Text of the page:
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Although planning and scheduling is somewhat of an intricate process that we will spend future issues of Reliable Plant examining and discussing, I wanted to spend this very first issue going right to the area of frustration within many existing planning programs. The key frustration comes ultimately from crew supervisors being told not to work unplanned jobs.
A crew must respond immediately to a breakdown to restore critical equipment to service. But the job has not been planned yet! If the crew waits to repair the equipment, the supervisor takes a hit. On the other hand, if the crew works without a planned job, the supervisor takes a hit. It does not help that the planner takes a hit as well for not providing a plan in time. This is the definition of frustration and stress.
The plant should allow the supervisors to start truly urgent jobs without plans, but also instruct the planner on how to plan reactive jobs in time.
Pressed for time? A few simple planning steps can
add meat to a reactive job work order.
For the reactive job requiring work soon, the planner cannot do extensive research and plan a job with meticulously detailed steps. Instead, the planner first must simply look at past work orders filed for this equipment. Then, the planner quickly inspects the job site. Next, the planner quickly writes down craft skill and hours required with a general job approach.
So the planner opens the file, peeks at the job, and slaps down craft skill and hours and a scope on the work order. You’re saying, “Well, what kind of job plan is that? Where are all the job steps and any operations and maintenance (O&M) manual information?”
Wait a minute. What do you mean by stating, “What kind of plan is that?” You didn’t even want a job plan. And not only that, now you have several things you wouldn’t have on an unplanned job. You have craft skill identified. In the old days, sometimes you assigned a mechanic to a job that needed a welder. The mechanic would then come back (much later) and report that the job needed another craft. In addition, if you did assign the right craft, there was no telling when the job might finish, so you didn’t know how much work to assign. Now with the hour estimates, you can assign a full day’s work to everyone.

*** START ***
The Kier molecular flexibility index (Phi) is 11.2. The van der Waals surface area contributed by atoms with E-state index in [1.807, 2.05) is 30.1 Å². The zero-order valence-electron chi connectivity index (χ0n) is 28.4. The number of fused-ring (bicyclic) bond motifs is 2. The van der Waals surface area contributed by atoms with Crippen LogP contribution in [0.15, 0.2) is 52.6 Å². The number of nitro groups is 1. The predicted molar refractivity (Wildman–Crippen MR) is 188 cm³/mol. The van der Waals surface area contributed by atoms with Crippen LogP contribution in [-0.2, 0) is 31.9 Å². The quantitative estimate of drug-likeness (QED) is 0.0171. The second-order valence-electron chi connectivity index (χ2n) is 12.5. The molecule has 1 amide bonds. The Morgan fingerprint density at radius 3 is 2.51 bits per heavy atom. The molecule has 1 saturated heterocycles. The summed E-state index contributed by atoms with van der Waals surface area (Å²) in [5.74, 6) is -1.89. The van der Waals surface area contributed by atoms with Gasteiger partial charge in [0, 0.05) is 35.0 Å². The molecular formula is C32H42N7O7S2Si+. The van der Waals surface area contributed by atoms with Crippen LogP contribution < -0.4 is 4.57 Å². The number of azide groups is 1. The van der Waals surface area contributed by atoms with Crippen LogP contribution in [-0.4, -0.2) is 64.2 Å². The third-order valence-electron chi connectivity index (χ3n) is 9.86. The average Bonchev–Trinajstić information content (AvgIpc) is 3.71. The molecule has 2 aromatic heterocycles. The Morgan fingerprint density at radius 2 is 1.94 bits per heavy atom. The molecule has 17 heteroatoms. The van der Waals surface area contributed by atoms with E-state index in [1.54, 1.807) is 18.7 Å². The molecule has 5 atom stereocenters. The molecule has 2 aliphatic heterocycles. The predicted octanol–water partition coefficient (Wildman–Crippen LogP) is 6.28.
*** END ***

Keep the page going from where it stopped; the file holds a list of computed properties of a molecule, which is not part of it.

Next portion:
Planners do not need to list extensive job steps for 90 percent of maintenance jobs. Think back to the Garden of Eden, when planning did not exist. You expected your technicians to solve problems and take care of job needs. Planning is not trying to replace the need for skilled technicians. Planning is trying to be a library service so that when technicians do find information, including O&M manual information, they can provide that as feedback for planning to file. Then on the next job for that equipment (and there will be one), planners have a duty to include that information from the file of past jobs.
Planners should generally be able to plan all the new reactive work orders in the morning (many times before the first break) and get the reactive work out of the way, often before supervisors assign the work. Then the planners can spend more time putting together job plans for proactive work.
And with a planning method that provides time estimates on all the backlogged jobs, planners can prepare weekly schedules for crews. When a crew starts a week with a specific, tailored amount of work to accomplish as a goal, the crew does not sit back on its heels waiting for equipment to break. That is when productivity picks up, and that’s the ultimate goal of planning. So, it’s a great job plan!
Doc Palmer is the author of the “Maintenance Planning and Scheduling Handbook.” He is a CMRP and has nearly 25 years of industrial experience as a practitioner within the maintenance department of a major electric utility. From 1990 through 1994, he was responsible for overhauling the existing maintenance planning organization. The resulting success played a role in expanding planning to all crafts and stations owned and operated by the utility.